Noticing that your scores on your GRE practice test isn't quite as high as you'd like? One quick way to get better GRE Quantitative scores is to increase your content-knowledge in the most-tested Problem Solving areas. Here are the top six most-tested GRE Quant concepts to review; get these down and you'll ace the GRE section!
1. Functions and Symbols. A function is a different way of writing an equation. Instead of y = mx + b, we'd have f(x) = mx + b. It's helpful to think of a function as simply replacing the "y" with a symbol called "f(x)." The GRE may also present made-up symbol functions; pay attention to any definitions you are given, and expand accordingly.
Try this coordinate geometry question for practice.
2. Number Properties. The properties of integers, primes, odds and evens, integers, fractions, positives, and negatives will all appear in various questions on your GRE test. The more comfortable you are with them, the more quickly you will arrive at the correct answer. This concept will bleed over into Quantitative Comparisons as well.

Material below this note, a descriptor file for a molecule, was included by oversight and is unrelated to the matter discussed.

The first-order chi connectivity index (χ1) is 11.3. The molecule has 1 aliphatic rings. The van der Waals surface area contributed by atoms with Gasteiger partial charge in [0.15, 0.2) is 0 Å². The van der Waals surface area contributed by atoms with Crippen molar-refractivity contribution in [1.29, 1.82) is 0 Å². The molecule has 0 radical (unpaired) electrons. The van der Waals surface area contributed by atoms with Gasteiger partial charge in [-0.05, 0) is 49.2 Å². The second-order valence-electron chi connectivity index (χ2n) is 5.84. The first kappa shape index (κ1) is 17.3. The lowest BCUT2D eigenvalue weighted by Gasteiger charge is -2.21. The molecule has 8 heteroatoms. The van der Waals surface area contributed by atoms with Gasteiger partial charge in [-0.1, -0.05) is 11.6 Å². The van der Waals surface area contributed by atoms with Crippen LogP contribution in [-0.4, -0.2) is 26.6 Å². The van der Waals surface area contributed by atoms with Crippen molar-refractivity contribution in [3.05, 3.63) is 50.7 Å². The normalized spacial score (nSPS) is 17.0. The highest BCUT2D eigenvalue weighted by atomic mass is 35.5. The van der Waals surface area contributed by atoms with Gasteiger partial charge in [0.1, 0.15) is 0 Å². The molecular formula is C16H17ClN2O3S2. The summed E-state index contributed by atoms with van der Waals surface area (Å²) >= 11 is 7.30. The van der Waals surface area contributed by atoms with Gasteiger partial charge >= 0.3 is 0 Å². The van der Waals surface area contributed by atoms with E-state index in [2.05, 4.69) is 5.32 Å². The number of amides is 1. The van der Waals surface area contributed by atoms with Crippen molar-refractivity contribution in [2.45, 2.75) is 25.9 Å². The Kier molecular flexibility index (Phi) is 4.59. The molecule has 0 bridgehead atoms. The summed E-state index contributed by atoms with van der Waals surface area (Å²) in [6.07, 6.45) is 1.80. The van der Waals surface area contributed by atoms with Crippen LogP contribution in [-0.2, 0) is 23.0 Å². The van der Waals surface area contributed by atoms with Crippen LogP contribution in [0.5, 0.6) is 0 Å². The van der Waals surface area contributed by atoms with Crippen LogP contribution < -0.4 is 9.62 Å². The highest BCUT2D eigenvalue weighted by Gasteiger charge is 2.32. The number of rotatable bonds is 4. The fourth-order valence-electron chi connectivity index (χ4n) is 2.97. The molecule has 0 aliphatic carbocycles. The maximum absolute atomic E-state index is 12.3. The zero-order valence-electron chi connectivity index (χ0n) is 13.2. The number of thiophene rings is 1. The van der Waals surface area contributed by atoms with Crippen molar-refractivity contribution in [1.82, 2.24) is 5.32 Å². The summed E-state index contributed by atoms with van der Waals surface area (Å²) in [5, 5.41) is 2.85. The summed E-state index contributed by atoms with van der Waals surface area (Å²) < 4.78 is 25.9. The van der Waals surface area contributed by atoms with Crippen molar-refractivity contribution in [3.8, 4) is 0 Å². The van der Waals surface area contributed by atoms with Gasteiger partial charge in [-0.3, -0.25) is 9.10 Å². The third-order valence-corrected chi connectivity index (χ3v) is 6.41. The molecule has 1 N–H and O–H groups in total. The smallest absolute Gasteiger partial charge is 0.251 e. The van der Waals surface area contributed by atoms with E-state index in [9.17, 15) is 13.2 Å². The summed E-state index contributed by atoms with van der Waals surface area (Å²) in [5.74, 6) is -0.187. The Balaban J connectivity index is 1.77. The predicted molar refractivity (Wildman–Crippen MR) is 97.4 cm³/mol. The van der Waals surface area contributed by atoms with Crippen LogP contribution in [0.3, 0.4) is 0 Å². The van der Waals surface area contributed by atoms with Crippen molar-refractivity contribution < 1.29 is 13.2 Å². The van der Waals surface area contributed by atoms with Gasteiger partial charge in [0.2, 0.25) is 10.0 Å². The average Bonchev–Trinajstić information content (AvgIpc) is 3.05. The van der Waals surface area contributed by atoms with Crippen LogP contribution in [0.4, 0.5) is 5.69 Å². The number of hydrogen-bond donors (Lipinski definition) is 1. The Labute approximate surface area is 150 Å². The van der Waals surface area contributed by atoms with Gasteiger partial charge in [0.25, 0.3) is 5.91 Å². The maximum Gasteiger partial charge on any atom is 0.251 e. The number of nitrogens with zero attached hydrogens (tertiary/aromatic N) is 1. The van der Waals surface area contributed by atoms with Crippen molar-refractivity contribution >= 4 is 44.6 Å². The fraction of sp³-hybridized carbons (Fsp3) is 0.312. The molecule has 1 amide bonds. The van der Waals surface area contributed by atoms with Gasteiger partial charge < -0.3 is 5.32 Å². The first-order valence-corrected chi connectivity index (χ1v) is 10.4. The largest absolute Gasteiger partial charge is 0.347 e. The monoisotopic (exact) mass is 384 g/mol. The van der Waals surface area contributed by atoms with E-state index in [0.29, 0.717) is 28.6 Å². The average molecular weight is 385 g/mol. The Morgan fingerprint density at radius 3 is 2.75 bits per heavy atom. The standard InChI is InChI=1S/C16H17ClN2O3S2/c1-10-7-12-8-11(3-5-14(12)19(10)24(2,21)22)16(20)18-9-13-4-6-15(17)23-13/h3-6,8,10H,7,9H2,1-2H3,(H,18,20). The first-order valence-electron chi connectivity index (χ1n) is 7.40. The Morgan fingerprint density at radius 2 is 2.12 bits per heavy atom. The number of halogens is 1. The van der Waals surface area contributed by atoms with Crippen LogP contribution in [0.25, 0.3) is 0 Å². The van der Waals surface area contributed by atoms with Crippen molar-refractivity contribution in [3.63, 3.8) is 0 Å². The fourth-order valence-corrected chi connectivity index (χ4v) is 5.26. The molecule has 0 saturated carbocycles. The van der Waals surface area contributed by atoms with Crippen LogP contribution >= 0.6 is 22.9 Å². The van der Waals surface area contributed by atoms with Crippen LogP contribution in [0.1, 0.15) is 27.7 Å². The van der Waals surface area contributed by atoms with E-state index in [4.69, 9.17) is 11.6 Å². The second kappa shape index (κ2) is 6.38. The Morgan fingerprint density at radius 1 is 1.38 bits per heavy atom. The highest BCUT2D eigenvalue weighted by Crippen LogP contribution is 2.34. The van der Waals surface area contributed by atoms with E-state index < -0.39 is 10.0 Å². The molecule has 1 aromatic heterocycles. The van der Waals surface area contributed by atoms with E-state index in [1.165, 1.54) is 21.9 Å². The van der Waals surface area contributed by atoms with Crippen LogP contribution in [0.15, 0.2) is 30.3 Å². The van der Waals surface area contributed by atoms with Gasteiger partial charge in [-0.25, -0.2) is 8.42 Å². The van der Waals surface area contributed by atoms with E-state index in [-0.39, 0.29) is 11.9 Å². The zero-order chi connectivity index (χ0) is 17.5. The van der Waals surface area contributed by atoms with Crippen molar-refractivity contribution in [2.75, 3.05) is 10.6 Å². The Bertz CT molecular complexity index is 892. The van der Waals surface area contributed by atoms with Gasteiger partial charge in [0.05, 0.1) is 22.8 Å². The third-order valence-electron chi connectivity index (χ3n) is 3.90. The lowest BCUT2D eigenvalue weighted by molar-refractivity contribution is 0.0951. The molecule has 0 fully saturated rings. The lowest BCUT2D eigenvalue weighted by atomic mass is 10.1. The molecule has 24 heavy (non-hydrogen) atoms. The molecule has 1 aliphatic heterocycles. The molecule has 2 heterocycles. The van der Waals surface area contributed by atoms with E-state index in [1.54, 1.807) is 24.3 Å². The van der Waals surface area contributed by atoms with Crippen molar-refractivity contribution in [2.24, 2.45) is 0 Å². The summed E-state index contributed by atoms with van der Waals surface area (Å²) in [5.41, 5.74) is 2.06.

3. Plane and Coordinate Geometry. Not only will you need to know the standard equations for a line, parabola, and circle, but also you will need to memorize the distance formula, the midpoint formula, the slope formula, the relationship between slopes and the different quadrants, properties of parallel, perpendicular, vertical, and horizontal lines, as well as the quadratic formula/discriminant. For Plane Geometry, triangles are tested the most often on the GRE. You should know the Pythagorean Theorem, Triangle Inequality Theorem, the special right triangles: 45-45-90 and 30-60-90, as well as the properties of isosceles and equilateral triangles. Other plane geometry concepts to review include angles, circles, and polygons. Make sure you know how to find the perimeter and area of all shapes, and be comfortable dividing irregular shapes into manageable pieces.